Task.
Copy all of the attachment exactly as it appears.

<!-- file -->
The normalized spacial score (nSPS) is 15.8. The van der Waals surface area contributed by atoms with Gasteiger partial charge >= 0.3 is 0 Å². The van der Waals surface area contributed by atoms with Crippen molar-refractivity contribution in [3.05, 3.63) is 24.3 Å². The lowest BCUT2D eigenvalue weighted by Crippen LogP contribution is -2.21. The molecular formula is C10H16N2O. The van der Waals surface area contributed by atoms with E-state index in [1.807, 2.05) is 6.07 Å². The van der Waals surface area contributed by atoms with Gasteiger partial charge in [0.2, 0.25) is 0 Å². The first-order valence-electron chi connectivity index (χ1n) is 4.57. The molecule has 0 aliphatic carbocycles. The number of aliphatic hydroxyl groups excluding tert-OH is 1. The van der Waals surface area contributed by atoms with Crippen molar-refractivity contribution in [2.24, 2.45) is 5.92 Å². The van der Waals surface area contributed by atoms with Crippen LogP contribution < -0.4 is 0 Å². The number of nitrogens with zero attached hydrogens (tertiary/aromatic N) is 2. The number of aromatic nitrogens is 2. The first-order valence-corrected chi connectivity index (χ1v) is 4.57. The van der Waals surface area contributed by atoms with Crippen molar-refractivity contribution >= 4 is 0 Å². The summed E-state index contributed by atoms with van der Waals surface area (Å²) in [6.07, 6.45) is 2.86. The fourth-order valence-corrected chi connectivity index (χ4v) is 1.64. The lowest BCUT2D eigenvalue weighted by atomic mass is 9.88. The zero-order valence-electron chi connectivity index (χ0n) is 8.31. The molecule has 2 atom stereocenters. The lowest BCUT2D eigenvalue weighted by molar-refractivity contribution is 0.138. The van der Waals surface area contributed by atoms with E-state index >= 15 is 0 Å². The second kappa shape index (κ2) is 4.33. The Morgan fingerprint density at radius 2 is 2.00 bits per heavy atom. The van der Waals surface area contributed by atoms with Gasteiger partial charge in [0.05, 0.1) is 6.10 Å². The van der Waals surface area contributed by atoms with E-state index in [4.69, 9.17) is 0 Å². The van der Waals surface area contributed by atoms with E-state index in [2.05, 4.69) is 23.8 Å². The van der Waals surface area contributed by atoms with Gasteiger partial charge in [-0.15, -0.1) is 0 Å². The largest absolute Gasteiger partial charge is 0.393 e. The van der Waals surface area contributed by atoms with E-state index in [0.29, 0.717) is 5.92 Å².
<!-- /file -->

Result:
The normalized spacial score (nSPS) is 15.8. The van der Waals surface area contributed by atoms with Gasteiger partial charge >= 0.3 is 0 Å². The van der Waals surface area contributed by atoms with Crippen molar-refractivity contribution in [3.05, 3.63) is 24.3 Å². The lowest BCUT2D eigenvalue weighted by Crippen LogP contribution is -2.21. The molecular formula is C10H16N2O. The van der Waals surface area contributed by atoms with E-state index in [1.807, 2.05) is 6.07 Å². The van der Waals surface area contributed by atoms with Gasteiger partial charge in [0.2, 0.25) is 0 Å². The first-order valence-electron chi connectivity index (χ1n) is 4.57. The molecule has 0 aliphatic carbocycles. The number of aliphatic hydroxyl groups excluding tert-OH is 1. The van der Waals surface area contributed by atoms with Crippen molar-refractivity contribution in [2.24, 2.45) is 5.92 Å². The van der Waals surface area contributed by atoms with Crippen LogP contribution < -0.4 is 0 Å². The number of nitrogens with zero attached hydrogens (tertiary/aromatic N) is 2. The number of aromatic nitrogens is 2. The first-order valence-corrected chi connectivity index (χ1v) is 4.57. The van der Waals surface area contributed by atoms with Crippen molar-refractivity contribution >= 4 is 0 Å². The summed E-state index contributed by atoms with van der Waals surface area (Å²) in [6.07, 6.45) is 2.86. The fourth-order valence-corrected chi connectivity index (χ4v) is 1.64. The lowest BCUT2D eigenvalue weighted by atomic mass is 9.88. The zero-order valence-electron chi connectivity index (χ0n) is 8.31. The molecule has 2 atom stereocenters. The lowest BCUT2D eigenvalue weighted by molar-refractivity contribution is 0.138. The van der Waals surface area contributed by atoms with E-state index >= 15 is 0 Å². The second kappa shape index (κ2) is 4.33. The Morgan fingerprint density at radius 2 is 2.00 bits per heavy atom. The van der Waals surface area contributed by atoms with Gasteiger partial charge in [0.05, 0.1) is 6.10 Å². The van der Waals surface area contributed by atoms with E-state index in [4.69, 9.17) is 0 Å². The van der Waals surface area contributed by atoms with E-state index in [2.05, 4.69) is 23.8 Å². The van der Waals surface area contributed by atoms with Gasteiger partial charge in [-0.15, -0.1) is 0 Å². The largest absolute Gasteiger partial charge is 0.393 e. The van der Waals surface area contributed by atoms with E-state index in [0.29, 0.717) is 5.92 Å².